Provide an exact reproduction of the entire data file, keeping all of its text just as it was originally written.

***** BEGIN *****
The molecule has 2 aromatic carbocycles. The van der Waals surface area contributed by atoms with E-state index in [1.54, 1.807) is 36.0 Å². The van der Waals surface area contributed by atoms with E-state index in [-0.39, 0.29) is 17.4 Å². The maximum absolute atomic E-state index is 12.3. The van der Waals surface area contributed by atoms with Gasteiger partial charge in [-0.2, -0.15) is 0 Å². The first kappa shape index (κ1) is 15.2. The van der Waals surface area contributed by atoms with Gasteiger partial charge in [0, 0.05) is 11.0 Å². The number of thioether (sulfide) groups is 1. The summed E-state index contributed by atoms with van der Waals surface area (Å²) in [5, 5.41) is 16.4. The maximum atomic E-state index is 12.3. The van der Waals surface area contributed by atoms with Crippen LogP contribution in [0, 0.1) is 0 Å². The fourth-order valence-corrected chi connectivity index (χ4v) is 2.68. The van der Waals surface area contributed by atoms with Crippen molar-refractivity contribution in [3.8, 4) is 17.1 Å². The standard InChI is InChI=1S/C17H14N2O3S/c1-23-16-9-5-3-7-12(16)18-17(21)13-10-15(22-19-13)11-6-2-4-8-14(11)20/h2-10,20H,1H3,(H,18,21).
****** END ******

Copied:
The molecule has 2 aromatic carbocycles. The van der Waals surface area contributed by atoms with E-state index in [1.54, 1.807) is 36.0 Å². The van der Waals surface area contributed by atoms with E-state index in [-0.39, 0.29) is 17.4 Å². The maximum absolute atomic E-state index is 12.3. The van der Waals surface area contributed by atoms with Gasteiger partial charge in [-0.2, -0.15) is 0 Å². The first kappa shape index (κ1) is 15.2. The van der Waals surface area contributed by atoms with Gasteiger partial charge in [0, 0.05) is 11.0 Å². The number of thioether (sulfide) groups is 1. The summed E-state index contributed by atoms with van der Waals surface area (Å²) in [5, 5.41) is 16.4. The maximum atomic E-state index is 12.3. The van der Waals surface area contributed by atoms with Crippen LogP contribution in [0, 0.1) is 0 Å². The fourth-order valence-corrected chi connectivity index (χ4v) is 2.68. The van der Waals surface area contributed by atoms with Crippen molar-refractivity contribution in [3.8, 4) is 17.1 Å². The standard InChI is InChI=1S/C17H14N2O3S/c1-23-16-9-5-3-7-12(16)18-17(21)13-10-15(22-19-13)11-6-2-4-8-14(11)20/h2-10,20H,1H3,(H,18,21).